Reina Rebelde En Casa: Quarantine in La Diáspora

Mami Didn’t Raise No Fool: How I’m Surviving Coronavirus Quarantine in La Diáspora 

By Sophia Melissa Caraballo Piñeiro 

 

Just two nights ago, I was talking to my dad about a financial move I wanted his opinion on - when I started to break down and cry the most I’ve done so in the month and a half I’ve been in quarantine. He told me that when I get the chance again to come back to Puerto Rico, he wants me to take his name off my bank accounts, just in case something happened to him. Most conversations these days always include the words: “Si algo me pasapues.” I cried for hours - I cried so much that my partner was truly puzzled because he wanted to make it all better, but I assured him there was nothing he could do.  

 

My parents, like many others, are within the group of people who are at higher risk of having severe symptoms if they get coronavirus. They are both well over 60 and have pre-existing conditions, they are both also thousands of miles away from me.  

 

When the pandemic was not a pandemic just yet, I had moved into a tiny, new apartment off Madison Avenue in New York City with my partner. Thinking things would blow over quickly, I decided to stay in Manhattan. I assured my parents time and time again that I had plenty of gloves, masks, and canned foods to last me through the month. I also believed that I was doing them a favor by staying back and not catching the first flight home, as I refused to be the person who brought COVID-19 to Puerto Rico. Little did I know that it would only take a week for coronavirus to reach Puerto Rico’s shores via cruise ship.  

 

There was one particularly tough weekend when my mom and I fought because I was refusing to go back to Puerto Rico. She would ask me to come home so I could ride off the pandemic with them. I hadn’t told her yet that a coworker had tested positive for COVID-19 and I, at the very least, had been exposed to it. But that day, I did and she didn’t back down. She offered to divide the house, put me in quarantine in their room for two weeks, and get me medical help if I really was sick. My parents’ need to have me there surpassed their logic and I remembered yelling at her over the phone: “I refuse to be the reason why you and dad die. If I have this virus, I WILL kill you.”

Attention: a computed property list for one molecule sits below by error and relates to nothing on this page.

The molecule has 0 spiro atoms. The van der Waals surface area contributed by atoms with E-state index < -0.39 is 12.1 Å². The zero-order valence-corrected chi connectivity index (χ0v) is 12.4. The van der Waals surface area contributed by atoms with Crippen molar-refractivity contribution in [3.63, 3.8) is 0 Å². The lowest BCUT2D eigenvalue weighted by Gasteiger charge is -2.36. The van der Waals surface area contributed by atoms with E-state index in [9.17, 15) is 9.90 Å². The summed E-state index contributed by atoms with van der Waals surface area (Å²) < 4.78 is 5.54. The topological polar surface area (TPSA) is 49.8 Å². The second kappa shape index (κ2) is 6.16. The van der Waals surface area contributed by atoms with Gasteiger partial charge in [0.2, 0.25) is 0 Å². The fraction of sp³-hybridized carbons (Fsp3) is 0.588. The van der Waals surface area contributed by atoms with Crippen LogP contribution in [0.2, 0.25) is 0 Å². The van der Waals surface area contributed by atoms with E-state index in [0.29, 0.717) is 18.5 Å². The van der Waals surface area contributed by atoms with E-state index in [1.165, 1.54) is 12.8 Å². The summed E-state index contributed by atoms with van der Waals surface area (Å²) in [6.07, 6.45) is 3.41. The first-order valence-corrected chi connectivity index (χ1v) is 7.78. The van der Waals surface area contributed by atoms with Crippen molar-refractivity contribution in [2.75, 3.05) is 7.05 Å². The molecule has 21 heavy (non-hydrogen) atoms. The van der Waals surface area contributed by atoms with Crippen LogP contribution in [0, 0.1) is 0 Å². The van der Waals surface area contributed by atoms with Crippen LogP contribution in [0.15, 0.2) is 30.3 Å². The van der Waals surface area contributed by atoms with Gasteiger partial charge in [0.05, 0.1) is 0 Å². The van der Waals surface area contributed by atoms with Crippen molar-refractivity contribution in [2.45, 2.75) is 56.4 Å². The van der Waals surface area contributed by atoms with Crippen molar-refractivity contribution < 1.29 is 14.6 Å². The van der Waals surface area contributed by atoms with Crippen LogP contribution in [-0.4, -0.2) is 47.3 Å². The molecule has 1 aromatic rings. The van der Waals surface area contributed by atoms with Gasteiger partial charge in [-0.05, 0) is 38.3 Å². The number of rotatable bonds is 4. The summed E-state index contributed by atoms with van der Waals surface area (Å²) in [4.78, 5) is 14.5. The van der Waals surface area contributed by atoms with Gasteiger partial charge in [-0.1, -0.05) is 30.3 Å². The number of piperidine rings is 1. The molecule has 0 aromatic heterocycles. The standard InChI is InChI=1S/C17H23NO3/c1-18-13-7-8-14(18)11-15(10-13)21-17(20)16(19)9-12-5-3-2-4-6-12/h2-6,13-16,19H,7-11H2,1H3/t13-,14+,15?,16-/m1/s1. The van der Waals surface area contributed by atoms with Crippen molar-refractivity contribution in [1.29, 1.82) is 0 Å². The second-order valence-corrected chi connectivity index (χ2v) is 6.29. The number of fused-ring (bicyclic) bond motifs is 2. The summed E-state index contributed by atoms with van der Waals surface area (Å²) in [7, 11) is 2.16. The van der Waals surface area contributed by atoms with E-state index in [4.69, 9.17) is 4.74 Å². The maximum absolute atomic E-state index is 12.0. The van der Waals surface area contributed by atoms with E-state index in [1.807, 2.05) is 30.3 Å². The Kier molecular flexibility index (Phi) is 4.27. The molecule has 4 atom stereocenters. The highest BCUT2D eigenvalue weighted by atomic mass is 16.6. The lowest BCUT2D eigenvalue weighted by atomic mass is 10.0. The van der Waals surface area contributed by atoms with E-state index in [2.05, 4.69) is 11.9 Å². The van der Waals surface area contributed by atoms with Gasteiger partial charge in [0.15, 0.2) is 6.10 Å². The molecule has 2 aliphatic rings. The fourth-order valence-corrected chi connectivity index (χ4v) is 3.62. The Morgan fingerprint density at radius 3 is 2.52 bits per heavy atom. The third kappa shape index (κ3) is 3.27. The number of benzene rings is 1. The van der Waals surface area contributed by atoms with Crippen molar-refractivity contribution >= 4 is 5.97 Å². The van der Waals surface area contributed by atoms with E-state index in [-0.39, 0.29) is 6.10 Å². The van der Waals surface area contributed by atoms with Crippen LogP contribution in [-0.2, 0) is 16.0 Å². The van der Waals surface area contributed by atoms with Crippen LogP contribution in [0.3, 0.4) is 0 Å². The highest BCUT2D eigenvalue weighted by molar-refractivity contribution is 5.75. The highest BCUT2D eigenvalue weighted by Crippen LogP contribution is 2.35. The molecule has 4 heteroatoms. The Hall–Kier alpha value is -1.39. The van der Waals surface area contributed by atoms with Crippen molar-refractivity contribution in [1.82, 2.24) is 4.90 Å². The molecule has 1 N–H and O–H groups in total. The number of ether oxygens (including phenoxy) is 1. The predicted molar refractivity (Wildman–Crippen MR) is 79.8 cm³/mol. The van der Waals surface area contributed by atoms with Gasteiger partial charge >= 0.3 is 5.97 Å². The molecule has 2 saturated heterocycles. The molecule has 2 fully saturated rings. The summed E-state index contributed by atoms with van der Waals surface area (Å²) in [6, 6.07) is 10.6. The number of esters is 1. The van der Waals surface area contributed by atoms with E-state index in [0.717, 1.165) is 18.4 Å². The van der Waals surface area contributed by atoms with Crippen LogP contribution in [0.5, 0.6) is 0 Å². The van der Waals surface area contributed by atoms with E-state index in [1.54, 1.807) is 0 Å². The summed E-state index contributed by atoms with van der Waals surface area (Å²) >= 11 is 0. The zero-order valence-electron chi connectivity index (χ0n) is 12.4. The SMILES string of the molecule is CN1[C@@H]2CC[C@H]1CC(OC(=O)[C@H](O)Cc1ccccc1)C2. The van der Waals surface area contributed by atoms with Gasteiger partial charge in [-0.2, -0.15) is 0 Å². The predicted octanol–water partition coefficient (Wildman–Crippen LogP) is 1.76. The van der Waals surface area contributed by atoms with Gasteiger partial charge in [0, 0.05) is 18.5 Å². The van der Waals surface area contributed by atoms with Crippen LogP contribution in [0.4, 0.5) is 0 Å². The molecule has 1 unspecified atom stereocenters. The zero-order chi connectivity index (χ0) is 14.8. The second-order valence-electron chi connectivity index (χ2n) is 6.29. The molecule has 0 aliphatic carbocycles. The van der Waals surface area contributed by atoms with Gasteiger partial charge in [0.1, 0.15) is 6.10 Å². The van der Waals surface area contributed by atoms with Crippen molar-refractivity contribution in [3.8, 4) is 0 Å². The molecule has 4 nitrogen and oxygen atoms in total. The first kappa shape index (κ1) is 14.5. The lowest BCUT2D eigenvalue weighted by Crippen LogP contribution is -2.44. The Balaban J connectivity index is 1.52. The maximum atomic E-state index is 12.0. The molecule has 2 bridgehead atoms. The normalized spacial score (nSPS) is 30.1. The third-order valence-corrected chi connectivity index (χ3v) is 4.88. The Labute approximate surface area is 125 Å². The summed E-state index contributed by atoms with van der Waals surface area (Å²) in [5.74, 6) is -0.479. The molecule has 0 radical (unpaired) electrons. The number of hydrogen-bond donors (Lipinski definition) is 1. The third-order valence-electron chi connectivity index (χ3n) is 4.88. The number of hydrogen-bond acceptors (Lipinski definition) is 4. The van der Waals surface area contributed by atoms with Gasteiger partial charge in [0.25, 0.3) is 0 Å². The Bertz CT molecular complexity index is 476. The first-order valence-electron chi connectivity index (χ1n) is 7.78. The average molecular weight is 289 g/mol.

It was a little dramatic but it got the message across and they understood that this was something that was going to hit our world hard. Being in New York, we had been dealing with COVID-19 for longer than my parents had back in Puerto Rico. As we reached 10,000 cases, they only had 5 confirmed cases. It only took them 48 hours to understand the magnitude of the situation and they simply begged me to stay safe.  

 

Having been raised as an only child, being far away from my parents has been one of the toughest things I’ve gone through. I can compare it to leaving Puerto Rico two weeks after Hurricane Maria and suddenly finding myself on the other side of the diaspora. I had gone from standing in eight-hour lines for one tank of gas to sitting in a Manhattan apartment, feeling this immense guilt because I had abandoned them for my dream job. I was suddenly faced again with my parents’ mortality and the fact that if something were to happen to me or them, we wouldn’t be there for each other physically. It was one of those painful sacrifices that needed to be done for our wellbeing and the wellbeing of those around us: for New Yorkers and Puerto Ricans, alike.  

 

In order to stay sane as a #ReinaRebeldeEnCasa, I’ve first made peace with the fact that I can’t stress over things that I can’t control. There is only so much worrying I can do before I drive myself nuts - which is something Latinas tend to do a lot. Secondly, I’ve turned my home into Puerto Rican paradise: a flag decorates the kitchen, I’ve introduced my partner from a small town in Maryland to adobo and biftec con arroz y habichuelas, and I listen to old Latin music whenever I’m not working. During these tough times - and every time I go through a rough period in my life - I find myself drawn even more to my culture.  

 

I’ve started to experiment with my curls while in quarantine, because why not? If it goes wrong, no one else is going to see. I’ve found myself sitting in front of my mirror and swiping on a red lip because that’s how I feel more powerful and in control of my life. If I have a chance to go out for a grocery run, I’ll grab my chunkiest hoops. And although I’ve given up a lot of things that Latinas love - like a full face of makeup, being on point from head to toe, and having claws for nails - I haven’t stopped dancing to Selena while cooking or snapping in Spanish when things don’t go my way. I remember all the Reina Rebeldes who came before me and how they were successful in beating the odds, and I’m inspired. My mami didn’t raise no fool.  

 

 

Sophia Melissa Caraballo Pineiro is an award-winning online and magazine journalist with extensive experience in fashion,  beauty, health, wellness, and food writing. She’s worked with several online brands - Shape, Bustle, Popsugar, InStyle - expanding her  areas of expertise. When she’s not writing, she’s scrolling through Pinterest for some home decor inspo and dreaming of  empanadas by the beach.